Marking a long and distinguished operational history, the F/A-18A/B Hornet reached a milestone of 400,000 flying hours since its entry into RAAF service three-and-a-half decades ago.
Commanding Officer of No. 2 Operational Conversion Unit, Wing Commander Scott Woodland, said it was a team effort spanning generations.
“Air Force owes much of this success to the technicians, engineering and logistics officers, Warrant Officer Engineers and senior engineers that have supported Hornet operations for more than 30 years. There is no doubt that it was the dedication and commitment of individuals that contributed to this milestone,” he said.
“As Commanding Officer of No. 2 Operational Conversion Unit, it is an honour and a privilege to be part of that history.”
With the phased draw-down of the F/A-18A/B Hornet fleet in progress, the strength and effectiveness of one of Air Force’s fourth-generation air combat capabilities can also be attributed to the close relationships developed with related Defence organisations and industry partners.
Officer Commanding of No. 81 Wing, Group Captain Benjamin Sleeman, said these relationships were highly valued.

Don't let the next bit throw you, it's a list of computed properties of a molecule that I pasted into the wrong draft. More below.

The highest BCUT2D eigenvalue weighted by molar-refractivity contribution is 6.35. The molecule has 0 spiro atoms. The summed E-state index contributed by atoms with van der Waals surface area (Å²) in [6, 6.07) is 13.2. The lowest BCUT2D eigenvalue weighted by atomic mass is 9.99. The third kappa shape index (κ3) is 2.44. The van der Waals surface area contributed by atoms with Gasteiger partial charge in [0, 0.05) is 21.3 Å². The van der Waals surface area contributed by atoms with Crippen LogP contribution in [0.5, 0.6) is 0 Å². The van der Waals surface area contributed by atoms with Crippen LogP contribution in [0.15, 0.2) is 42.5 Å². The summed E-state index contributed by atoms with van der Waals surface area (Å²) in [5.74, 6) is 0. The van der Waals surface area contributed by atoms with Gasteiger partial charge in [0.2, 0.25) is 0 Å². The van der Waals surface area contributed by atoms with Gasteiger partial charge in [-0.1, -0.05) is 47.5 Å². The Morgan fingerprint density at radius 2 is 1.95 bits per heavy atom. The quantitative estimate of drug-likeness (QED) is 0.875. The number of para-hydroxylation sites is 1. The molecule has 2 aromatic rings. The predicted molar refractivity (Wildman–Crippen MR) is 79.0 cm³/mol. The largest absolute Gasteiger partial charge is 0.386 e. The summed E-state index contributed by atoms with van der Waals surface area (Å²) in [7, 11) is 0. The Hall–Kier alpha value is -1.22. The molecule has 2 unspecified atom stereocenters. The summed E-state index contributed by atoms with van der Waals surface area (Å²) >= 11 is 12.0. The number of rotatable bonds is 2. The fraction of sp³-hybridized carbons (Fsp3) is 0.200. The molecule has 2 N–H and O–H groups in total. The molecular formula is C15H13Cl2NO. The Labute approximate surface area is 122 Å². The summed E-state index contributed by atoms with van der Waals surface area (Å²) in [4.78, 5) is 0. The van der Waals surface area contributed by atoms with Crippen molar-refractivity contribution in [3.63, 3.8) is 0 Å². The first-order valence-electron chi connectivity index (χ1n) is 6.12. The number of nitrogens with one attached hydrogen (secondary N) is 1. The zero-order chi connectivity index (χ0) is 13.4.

“In addition to the outstanding contributions of our No. 81 Wing personnel, the unwavering support from the Tactical Fighter System Program Office (TFSPO), the Capability, Acquisition and Sustainment Group, as well as Hornet Enterprise partners, has ensured the aircraft has retained its strength of position as a significant air asset within the Royal Australian Air Force fleet,” Group Captain Sleeman said.
“Of paramount importance is that these partnerships have also ensured that the aircraft has been flying safely in the air by our aircrew over those 400,000 flying hours – an achievement to be celebrated and acknowledged.”
“There is no doubt that it was the dedication and commitment of individuals that contributed to this milestone.”
Reflecting on this historic moment, Officer Commanding of TFSPO, Group Captain David Abraham, said the milestone showcased the resilient and adaptive culture of the support organisations within the Hornet Enterprise and the focus on mission success now and into the future.
“To meet the changing nature of the air combat environment, the F/A-18A/B Hornet platform has been refined through many iterations,” Group Captain Abraham said.
“The talents and focused efforts of the personnel within TFSPO have guided this complex process with precision – working in concert with No. 81 Wing personnel and our Defence industry partners.
“This collective contribution across the Hornet Enterprise continues to have a meaningful impact on the wider Air Force as an organisation that welcomes innovation, but is constantly evolving.”
F/A-18A/B Hornets are planned to be withdrawn from service in December 2021, with the fleet to be replaced by the F-35A Lightning II.